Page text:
[Compare/Contrast] Two Plucky Girls With Ghosts

I planned to review these books separately, but then it occurred to me that they’re basically the same story. So I decided to do a comparison review. Both books can be categorized as supernatural romances/mysteries, with the focus more on the romance and/or mystery and less on the supernatural.

The books in question are Revenge Gifts by Cindy Cruciger and Dead Case in Deadwood by Ann Charles.  Cruciger is a first-time author, while Charles has a number of books under her belt (Dead Case is #3 in the Deadwood series). The gap in experience is obvious: Revenge Gifts is a morass of typos and grammatical errors, inconsistent text and page formatting, and rookie mistakes. Dead Case has obviously seen an editor and a proper layout artist, although I found the (few) illustrations irrelevant, amateur and distracting; the text conveyed its imagery far better than the actual pictures.

I read these two back-to-back, not realizing how similar they were until well into the second book. Given that Dead Case is the third book in the series, and I’ve read the first two, one might think I’d catch on quicker, but it’s been about a year since I read the last one. The details are vastly different, but they’re both riffing off the same basic trope, and there’s only so far one can go while maintaining said trope.

Revenge Gifts

Revenge Gifts stars Tara Cole as a web entrepreneur who runs a website that sends twisted gifts dedicated to, well, petty revenge. Pillows filled with allergens, chainmail-lined boxers, weekly chocolates (to known food addicts), that kind of stuff. She’s also haunted, and targeted by a voodoo witch. This could be the stuff of a great book, but it falls flat; the author simply doesn’t know how to construct a detailed plot from great ideas. Nor does she have a great grasp of tense: the narration should be present tense, as near as I could tell, but it wanders a fair amount.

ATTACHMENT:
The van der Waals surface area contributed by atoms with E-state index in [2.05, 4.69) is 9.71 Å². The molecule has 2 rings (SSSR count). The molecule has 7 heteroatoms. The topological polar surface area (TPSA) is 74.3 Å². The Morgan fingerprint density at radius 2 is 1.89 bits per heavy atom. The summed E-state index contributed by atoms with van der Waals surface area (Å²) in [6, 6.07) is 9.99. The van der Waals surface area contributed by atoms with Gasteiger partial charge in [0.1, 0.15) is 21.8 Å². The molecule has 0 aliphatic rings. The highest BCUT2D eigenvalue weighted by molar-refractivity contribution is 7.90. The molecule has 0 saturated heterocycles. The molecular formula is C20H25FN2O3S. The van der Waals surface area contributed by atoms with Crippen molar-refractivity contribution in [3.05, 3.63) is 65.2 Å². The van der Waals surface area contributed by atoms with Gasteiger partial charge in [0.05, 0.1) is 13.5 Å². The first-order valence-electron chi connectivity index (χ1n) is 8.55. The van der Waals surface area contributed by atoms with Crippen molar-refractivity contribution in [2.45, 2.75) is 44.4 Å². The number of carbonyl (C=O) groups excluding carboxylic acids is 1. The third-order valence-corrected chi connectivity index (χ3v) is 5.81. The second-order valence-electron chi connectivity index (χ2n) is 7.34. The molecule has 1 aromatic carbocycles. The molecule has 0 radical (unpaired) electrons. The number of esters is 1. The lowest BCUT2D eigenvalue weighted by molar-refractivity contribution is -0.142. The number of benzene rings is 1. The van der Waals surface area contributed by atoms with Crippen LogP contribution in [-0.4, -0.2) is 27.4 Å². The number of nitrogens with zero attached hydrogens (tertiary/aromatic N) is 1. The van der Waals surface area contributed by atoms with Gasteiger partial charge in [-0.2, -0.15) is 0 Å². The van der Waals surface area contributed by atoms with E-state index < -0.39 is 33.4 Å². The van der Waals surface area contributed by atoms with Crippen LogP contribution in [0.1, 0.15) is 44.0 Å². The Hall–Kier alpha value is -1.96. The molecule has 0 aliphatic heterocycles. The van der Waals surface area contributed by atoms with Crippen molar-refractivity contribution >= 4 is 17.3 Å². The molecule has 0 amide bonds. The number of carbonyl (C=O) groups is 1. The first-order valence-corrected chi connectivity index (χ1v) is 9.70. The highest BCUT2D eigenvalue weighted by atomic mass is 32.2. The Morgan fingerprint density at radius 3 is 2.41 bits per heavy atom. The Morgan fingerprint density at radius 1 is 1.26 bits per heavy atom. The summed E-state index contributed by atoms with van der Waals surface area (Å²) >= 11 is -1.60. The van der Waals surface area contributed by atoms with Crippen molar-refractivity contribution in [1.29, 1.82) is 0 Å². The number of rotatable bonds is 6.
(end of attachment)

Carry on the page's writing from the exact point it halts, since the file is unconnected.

The main love interest essentially falls in her lap, begging for sex immediately after admitting he’s still depressed from the tragic death of his wife and son (which is barely mentioned again and never dealt with). The fantastic job concept is barely background material, mostly serving to give a reason for the nosy UPS guy to show up. There’s talk of a business merger with loverboy and another guy, which is played up as suspicious for all of one scene and then becomes irrelevant until the end when it’s used for the denouement, of all things.  The voodoo would be more interesting if there was actually a reason for it that made sense, and there’s not one, but two stalker storylines that come out of nowhere and turn into nothing. Oh, and it’s set in the Florida Keys, so there’s sun, fun, fishing and a ton of drinking. Everything is either instantaneously resolved or left hanging.

Dead Case in Deadwood

Dead Case, on the other hand, has pretty solid characters; they’re mostly eccentric in the way of gimmick characters in humorous mysteries, but their eccentricities are part of their charm and not their entire characterization. It brings in the hanging threads from the last book (yes, this is a cliffhanger series) and begins the new plot in context. Our heroine, Violet Parker, has the usual tangle of financial, romantic, and familial entanglements as well as her supernatural woes. She’s single, which seems to be a requirement for Plucky Girls anyway, but she’s also got a pair of ten-year-old twins and at least one relative who is, pardon the pun, relatively sensible.

She’s also haunted, or at least very good at tripping into haunted houses. There’s an overarching metaplot involving a demon, which I am not sure I trust (the plot, not the demon) as it – or the demon, at least – seemed to come out of left field in this book despite the buildup of previous books. The author’s got a good handle on ghosts, and the Black Hills, South Dakota, setting is rife with potential, but I’m not sure there’s enough supernatural depth in the books to accomodate jumping into demon territory. Or I may need to re-read the preceding novels to see if there were hooks I missed.